Women fight 'rape capital' at AU

ADDIS ABABA - A delegation of grassroots women’s rights activists, including representatives from Zimbabwe, are lobbying African leaders gathered here for the 20th African Union (AU) Summit to stop rape in conflict zones.

Twenty five activists from Zimbabwe, Democratic Republic of Congo (DRC), Kenya, Sudan, South Sudan and South Africa — led by Nobel Peace Laureate Jody Williams — presented their petition to the heads of State and government here in Addis Ababa saying they were frustrated with continued broken promises for security.

The International Campaign to Stop Rape and Gender Violence in Conflict zones, commended the strong opening remarks on Sunday by Nkosazana Dlamini-Zuma, chairperson of the AU Commission, and United Nations secretary-general Ban Ki-moon who both highlighted the need to end violence against women and stop rape in conflict zones.

In the last Zimbabwe elections in 2008, an aid agency Aids-Free World interviewed 72 rape survivors and witnesses, and documented 380 rapes committed by 241 perpetrators from President Robert Mugabe’s Zanu PF across Zimbabwe’s 10 provinces.

Titled “Electing to Rape”, the shocking sexual violence report said nine of the women interviewed said they were infected with HIV/Aids as a result of the rapes, and an additional 17 women also tested HIV-positive in the months following the rapes, raising the possibility that their rapists infected them.

Ten women fell pregnant as a result of the rapes.

The campaign called on all African leaders gathered to make strong public statements condemning rape in conflict zonesand urged Dlamini-Zuma to make tackling conflict-related rape a priority as she takes up her term and prepares for the 50th AU anniversary in May.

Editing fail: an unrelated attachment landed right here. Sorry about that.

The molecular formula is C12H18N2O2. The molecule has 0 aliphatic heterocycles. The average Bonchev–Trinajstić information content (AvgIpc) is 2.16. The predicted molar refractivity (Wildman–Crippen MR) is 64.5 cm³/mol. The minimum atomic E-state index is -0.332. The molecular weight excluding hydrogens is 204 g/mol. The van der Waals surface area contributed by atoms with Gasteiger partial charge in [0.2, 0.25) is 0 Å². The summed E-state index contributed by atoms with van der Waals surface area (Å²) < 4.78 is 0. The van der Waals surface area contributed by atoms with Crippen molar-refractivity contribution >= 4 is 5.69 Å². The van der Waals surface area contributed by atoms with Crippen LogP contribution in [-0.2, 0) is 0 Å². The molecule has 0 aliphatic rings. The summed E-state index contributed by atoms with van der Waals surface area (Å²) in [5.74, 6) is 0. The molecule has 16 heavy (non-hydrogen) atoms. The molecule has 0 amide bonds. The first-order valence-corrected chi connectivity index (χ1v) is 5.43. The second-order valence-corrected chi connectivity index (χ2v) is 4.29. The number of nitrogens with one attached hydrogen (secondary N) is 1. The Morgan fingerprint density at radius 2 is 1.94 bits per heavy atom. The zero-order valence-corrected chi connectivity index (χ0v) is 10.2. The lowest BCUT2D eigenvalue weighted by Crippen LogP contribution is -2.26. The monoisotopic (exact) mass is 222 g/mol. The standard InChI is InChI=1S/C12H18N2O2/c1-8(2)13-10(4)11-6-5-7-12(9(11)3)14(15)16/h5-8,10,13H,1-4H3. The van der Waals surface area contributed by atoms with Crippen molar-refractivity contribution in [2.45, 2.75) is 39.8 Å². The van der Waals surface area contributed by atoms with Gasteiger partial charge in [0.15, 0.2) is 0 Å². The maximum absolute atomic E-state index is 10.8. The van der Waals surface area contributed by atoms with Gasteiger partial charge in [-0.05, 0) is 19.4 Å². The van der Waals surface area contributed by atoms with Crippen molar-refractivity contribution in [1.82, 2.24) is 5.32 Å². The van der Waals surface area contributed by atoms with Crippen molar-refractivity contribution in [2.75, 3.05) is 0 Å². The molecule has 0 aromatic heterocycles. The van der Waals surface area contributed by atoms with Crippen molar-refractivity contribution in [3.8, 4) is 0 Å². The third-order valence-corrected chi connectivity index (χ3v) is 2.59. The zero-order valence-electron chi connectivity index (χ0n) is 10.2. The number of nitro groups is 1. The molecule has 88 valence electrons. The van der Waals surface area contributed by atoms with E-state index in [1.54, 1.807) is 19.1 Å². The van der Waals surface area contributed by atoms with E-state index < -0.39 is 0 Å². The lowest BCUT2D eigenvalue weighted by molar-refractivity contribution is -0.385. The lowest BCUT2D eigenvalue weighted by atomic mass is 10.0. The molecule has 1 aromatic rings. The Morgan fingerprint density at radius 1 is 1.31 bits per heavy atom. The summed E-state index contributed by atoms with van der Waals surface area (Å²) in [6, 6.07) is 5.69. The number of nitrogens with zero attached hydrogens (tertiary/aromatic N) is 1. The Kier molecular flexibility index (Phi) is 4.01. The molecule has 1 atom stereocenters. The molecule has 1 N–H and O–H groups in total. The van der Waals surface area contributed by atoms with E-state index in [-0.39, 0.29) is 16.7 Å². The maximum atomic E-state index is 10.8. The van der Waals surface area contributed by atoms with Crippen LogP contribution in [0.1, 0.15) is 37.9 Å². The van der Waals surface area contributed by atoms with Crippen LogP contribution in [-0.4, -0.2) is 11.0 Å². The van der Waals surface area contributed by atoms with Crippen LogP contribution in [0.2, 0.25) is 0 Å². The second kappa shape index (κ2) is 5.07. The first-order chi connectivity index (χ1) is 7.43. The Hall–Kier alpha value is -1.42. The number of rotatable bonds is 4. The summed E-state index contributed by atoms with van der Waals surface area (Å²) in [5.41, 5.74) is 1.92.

“On the continent, women have remained vulnerable to rape for far too long and we are here to tell the African Union, enough is enough,” said Solange Lwashiga Furaha, executive secretary of South Kivu Congolese Women’s Caucus for Peace and member of the campaign.

“Sexual violence is continuing to tear people, families, and communities apart. Now women activists from across the continent have come to tell their leaders that they must be accountable to the women and girls of Africa.”

On the summit agenda is ongoing violence in the DRC and the border conflict between Sudan and South Sudan, while Zimbabwe, which witnessed the scourge of rape in the last poll, is completely off the agenda.

The delegation urged the summit to prioritise the security needs of women and girls during its deliberations over action in both regions.

In eastern DRC, women are once again on the frontlines of violence as the M23 rebels engages with security forces.

“The AU and leaders in the Great Lakes region must take immediate steps for accountability and end impunity for the crimes of rape,” the petition says.

“In Sudan and South Sudan, while political agreements are negotiated, women and girls on the ground in South Kordofan and Blue Nile — as well as Darfur — suffer from continuing indiscriminate attacks. Humanitarian aid, with support for rape survivors, must be delivered immediately.”

Kenya’s president Mwai Kibaki addressed the summit on Sunday describing democracy and institutions accessible to all citizens, yet women who were raped during post-election violence in his country in 2007 to 2008 are still waiting for justice.

Upcoming Kenya elections on March 4 once again threaten the security of women.

The lobby group said no African renaissance can happen while the continent is home to the “rape capital of the world.”

“We call on the African Union and all member states during the upcoming 50th anniversary in May to take collective and individual action — to stop rape in conflict,” reads the petition. - Gift Phiri, Political Editor

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